Though some of the individual animals might be found in other titles, bringing them all together as gliders here makes the...

READ REVIEW

CATCHING AIR

TAKING THE LEAP WITH GLIDING ANIMALS

From the How Nature Works series

Southeast Asian Draco lizards, North American flying squirrels, and Australian sugar gliders: what do they have in common?

They all glide—not fly—with the help of special flaps called patagia. With the help of many stock photos (of varying quality and focus) and some drawings and engravings, the mechanics of the gliding process are explained. The text is clear and speaks of the history of gliding animals from the 125 million–year-old fossils of “the earliest known mammalian glider, Volaticotherium antiquis” to “some astonishing new gliding animals… / …PEOPLE!” The author includes information about professionally created hang gliders and wingsuits and warns his young readers not to attempt to build their own. Leonardo da Vinci’s sepia-toned design for an ornithopter, a gliding machine, illustrates this spread opposite an exciting photo of a person in a red, white, and blue wingsuit. With the round series logo (How Nature Works) used as a design element alongside photos of different sizes and focus inserted in each double-page spread, the layout is sometimes too busy, but some photos are striking. The full-page photo of the Asian Wallace’s frog is a wonderful animal portrait, as is the Malaysian Draco lizard. Backmatter includes websites and a bibliography of adult books as well as a glossary.

Though some of the individual animals might be found in other titles, bringing them all together as gliders here makes the book worth a look. (Nonfiction. 9-12)

Pub Date: March 14, 2017

ISBN: 978-0-88448-496-7

Page Count: 48

Publisher: Tilbury House

Review Posted Online: Jan. 17, 2017

Kirkus Reviews Issue: Feb. 1, 2017

Did you like this book?

No Comments Yet

This middle-grade story of family, friendship and school has all the right elements, but it lacks an ignition spark.

RUBY GOLDBERG'S BRIGHT IDEA

A Rube Goldberg namesake discovers there’s more to life than inventions.

Fifth-grader Ruby Goldberg spends more time thinking about elaborate contraptions than about school or the people around her. Determined to win the gold medal that has eluded her in earlier science fairs, she focuses all her attention on the construction of her entry, ignoring her patient best friend’s needs and her grieving grandfather’s feelings. But there’s hope that, like the cartoonist and inventor she was named for, she can become a more well-rounded person. At her father’s suggestion, she collaborates with classmate Dominic, a former rival. Working together leads to friendship, and their intricate system for the delivery of a newspaper and slippers is, indeed, an engineering marvel—though she comes to understand it will never replace her grandfather’s dog. Unfortunately, it doesn’t quite all come together, despite Ruby’s appropriately self-centered and sometimes-funny narration. By her own account, Ruby has been supercompetitive for years; her sudden behavior changes are therefore not quite credible. Ruby’s inventive mind is interesting, though the actual diagrammed workings of her Tomato-Matic 2000 are sadly opaque (thank goodness the narrative describes it).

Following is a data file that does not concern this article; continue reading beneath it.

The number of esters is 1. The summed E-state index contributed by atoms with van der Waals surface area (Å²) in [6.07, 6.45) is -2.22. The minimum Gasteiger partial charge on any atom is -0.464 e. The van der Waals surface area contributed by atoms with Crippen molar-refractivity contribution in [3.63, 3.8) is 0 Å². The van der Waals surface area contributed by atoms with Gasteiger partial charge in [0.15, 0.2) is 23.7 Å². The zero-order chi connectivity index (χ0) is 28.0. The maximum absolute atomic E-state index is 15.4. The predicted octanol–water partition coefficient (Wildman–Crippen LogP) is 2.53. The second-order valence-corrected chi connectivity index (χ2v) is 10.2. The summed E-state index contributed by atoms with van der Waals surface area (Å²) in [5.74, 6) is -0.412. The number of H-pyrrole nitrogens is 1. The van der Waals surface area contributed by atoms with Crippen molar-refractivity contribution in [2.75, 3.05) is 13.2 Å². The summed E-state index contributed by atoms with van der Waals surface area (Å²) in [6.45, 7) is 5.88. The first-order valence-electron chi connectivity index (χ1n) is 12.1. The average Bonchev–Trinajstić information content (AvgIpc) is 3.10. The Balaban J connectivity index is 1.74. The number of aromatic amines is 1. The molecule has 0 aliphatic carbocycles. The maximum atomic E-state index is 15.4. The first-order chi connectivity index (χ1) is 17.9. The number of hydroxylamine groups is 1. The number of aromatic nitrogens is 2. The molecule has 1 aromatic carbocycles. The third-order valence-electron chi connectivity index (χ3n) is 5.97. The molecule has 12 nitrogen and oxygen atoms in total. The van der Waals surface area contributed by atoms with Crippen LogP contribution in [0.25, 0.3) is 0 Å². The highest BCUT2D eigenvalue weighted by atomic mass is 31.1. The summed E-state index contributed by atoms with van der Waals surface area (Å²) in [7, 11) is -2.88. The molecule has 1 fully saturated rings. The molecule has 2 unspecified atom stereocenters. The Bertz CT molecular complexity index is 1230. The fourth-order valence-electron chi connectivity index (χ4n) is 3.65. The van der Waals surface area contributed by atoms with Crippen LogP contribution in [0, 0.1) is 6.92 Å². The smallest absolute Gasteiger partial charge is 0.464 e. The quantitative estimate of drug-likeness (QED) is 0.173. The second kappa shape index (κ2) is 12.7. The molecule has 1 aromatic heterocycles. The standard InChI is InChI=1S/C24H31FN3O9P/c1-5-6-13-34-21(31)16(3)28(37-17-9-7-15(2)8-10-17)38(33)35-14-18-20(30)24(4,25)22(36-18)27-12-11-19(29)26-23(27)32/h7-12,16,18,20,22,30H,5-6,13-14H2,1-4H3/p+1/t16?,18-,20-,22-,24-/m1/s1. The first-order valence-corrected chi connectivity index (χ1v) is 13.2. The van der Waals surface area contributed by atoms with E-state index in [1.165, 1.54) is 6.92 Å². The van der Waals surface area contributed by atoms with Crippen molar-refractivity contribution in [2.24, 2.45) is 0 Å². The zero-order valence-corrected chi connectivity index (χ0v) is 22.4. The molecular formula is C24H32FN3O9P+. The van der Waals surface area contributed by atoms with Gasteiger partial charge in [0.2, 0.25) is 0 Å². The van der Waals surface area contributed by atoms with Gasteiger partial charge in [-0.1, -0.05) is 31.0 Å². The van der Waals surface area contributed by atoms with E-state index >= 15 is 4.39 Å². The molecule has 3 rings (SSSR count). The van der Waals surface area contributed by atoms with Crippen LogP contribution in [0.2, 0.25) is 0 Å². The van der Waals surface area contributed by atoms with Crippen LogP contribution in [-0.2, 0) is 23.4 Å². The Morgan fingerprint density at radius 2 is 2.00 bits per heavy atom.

This middle-grade story of family, friendship and school has all the right elements, but it lacks an ignition spark. (Fiction. 9-12)

Pub Date: April 8, 2014

ISBN: 978-1-4424-8027-8

Page Count: 144

Publisher: Simon & Schuster

Review Posted Online: Jan. 4, 2014

Did you like this book?

No Comments Yet

A rare chance to shine for the former ninth planet.

PLUTO'S SECRET

AN ICY WORLD'S TALE OF DISCOVERY

Is it a planet? A dwarf planet? What’s up with that mysterious body that, even in our best telescopes, floats tantalizingly at the edge of visibility?

Pairing a lighthearted narrative in a hand-lettered–style typeface with informally drawn cartoon illustrations, this lively tale of astronomical revelations begins with the search for “Planet X.” It then sweeps past Pluto’s first sighting by Clyde Tombaugh and its naming by 11-year-old Venetia Burney to the later discovery of more icy worlds—both in our solar system’s Kuiper belt and orbiting other stars. Meanwhile, sailing along with a smug expression, the mottled orange planetoid is “busy dancing with its moons. / Cha-cha / Cha-cha-cha” and Kuiper buddies as it waits for Earth’s astronomers to realize at last that it’s different from the other planets (“BINGO!”) and needs a new classification. Ceres inexplicably rates no entry in the gallery of dwarf planets, and the closing glossary isn’t exactly stellar (“World: Any object in space”), but fans of Basher’s postmodern science surveys will feel right at home with the buoyant mix of personification and hard fact.

A rare chance to shine for the former ninth planet. (photos and additional detail, “Note from the Museum,” suggested reading, bibliography, index) (Nonfiction. 9-11)

Pub Date: March 12, 2013

ISBN: 978-1-4197-0423-9

Page Count: 40

Publisher: Abrams

Review Posted Online: Dec. 26, 2012

Kirkus Reviews Issue: Jan. 15, 2013

Did you like this book?

No Comments Yet
more